She pulls away. Although she doesn’t take her hand off my arm, her grip is less ironclad. I’m still trying to catch my breath. “Not too bad for your first try,” she says cheerfully. Her nose brushes against mine. “Are you trembling?”

I cringe. I’d hoped she wouldn’t notice.

To my relief, she laughs before I can say anything embarrassing. “Boy, you are just cute as a goddy button.” She taps my nose and leans away from me. “All right, we got a deal. Back to the pier. If you behave yourself the whole time, I might even give you another kiss.”

For the next three days, I work alongside her on her father’s Republic-assigned boat. Her name is Charlie, I learn, and she just turned sixteen. She tells me about her life working the piers as we load and unload shipments from dawn until dusk. Her mother had died a few years ago in a factory accident. She has a sister who actually got a Trial score high enough to get her assigned to a college. She loves the lake area, even if it means she smells like the ocean all the time. She’s happy that the Republic at least assigned her to work the piers with her father, instead of sending her off to the warfront to clean up after the troops. I don’t bother telling her that that’s what my father does—did, I mean—before he stopped coming home. My hands get splinters from dragging crates back and forth, and by the second day, my back feels like it’s going to break into pieces. Charlie’s dad—an enormous, bearded, pale-skinned man—ignores me completely, although sometimes he’ll nod in approval if I’m working really hard.

I like the job. The girl gives me two cans a day instead of just one, which means every day I get to eat a can as well as save one for future meals. I also get a chance to stash trinkets that might be useful later on—sharp splinters of wood I could use as weapons, a couple of abandoned burlap sacks, a round tin good for carrying water.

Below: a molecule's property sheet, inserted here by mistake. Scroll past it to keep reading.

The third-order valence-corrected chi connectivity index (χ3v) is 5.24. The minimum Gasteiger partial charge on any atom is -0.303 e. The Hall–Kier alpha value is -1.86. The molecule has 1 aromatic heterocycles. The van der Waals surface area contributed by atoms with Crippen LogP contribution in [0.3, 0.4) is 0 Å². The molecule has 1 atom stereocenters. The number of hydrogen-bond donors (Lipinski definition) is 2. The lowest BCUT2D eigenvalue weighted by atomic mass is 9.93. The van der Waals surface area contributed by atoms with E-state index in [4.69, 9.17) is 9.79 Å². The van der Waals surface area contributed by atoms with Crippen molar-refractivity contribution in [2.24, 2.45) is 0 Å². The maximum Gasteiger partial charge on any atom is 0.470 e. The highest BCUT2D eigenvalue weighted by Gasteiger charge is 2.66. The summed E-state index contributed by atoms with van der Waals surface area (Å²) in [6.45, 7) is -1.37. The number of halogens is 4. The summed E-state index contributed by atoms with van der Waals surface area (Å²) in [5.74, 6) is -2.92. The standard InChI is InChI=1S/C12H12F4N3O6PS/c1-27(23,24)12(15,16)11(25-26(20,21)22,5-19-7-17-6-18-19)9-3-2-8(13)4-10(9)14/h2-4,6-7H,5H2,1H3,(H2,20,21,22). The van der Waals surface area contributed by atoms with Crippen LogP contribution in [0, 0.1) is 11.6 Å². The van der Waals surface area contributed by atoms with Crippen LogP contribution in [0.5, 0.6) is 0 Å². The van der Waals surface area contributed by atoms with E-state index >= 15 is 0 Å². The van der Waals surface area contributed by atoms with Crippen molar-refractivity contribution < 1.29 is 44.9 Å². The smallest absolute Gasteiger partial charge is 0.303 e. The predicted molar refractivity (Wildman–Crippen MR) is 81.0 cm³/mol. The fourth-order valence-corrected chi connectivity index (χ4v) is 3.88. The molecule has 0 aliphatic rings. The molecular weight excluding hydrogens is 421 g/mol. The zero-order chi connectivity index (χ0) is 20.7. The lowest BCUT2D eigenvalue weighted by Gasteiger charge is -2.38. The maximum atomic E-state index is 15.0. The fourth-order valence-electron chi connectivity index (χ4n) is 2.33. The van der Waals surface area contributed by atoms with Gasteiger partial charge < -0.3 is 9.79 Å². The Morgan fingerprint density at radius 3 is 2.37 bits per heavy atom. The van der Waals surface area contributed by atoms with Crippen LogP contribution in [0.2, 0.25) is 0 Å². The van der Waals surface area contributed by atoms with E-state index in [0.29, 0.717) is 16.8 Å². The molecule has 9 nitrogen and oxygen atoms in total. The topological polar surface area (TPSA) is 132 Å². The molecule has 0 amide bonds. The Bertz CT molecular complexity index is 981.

Charlie catches me as I walk along the pier, snatching up stray nails and stuffing them in my pockets.

“What are you doing, preparing for battle?” she asks with a grin.

I shrug. “I haven’t survived this long without some self-defense.”

Charlie laughs, but she lets me carry on.

In the evenings she sits with me while her father’s crew gathers farther down the pier. I watch, with a little jealousy, the way she flirts with the workers whenever her dad’s not around. She was right about one thing—she’s their darling, and if she ever told them to throw me overboard, they’d probably do it without hesitating. Slowly I grow used to the sound of the lake lapping against cement pillars and the unusual comfort of sleeping out in the open, knowing that in the morning I’d have a can of food waiting for me. What a luxury. Sometimes I’ll glance over at Charlie when she’s not looking, and I’ll try to replay our kiss in my head. I wonder if it meant anything to her. And whether or not she was serious about giving me another.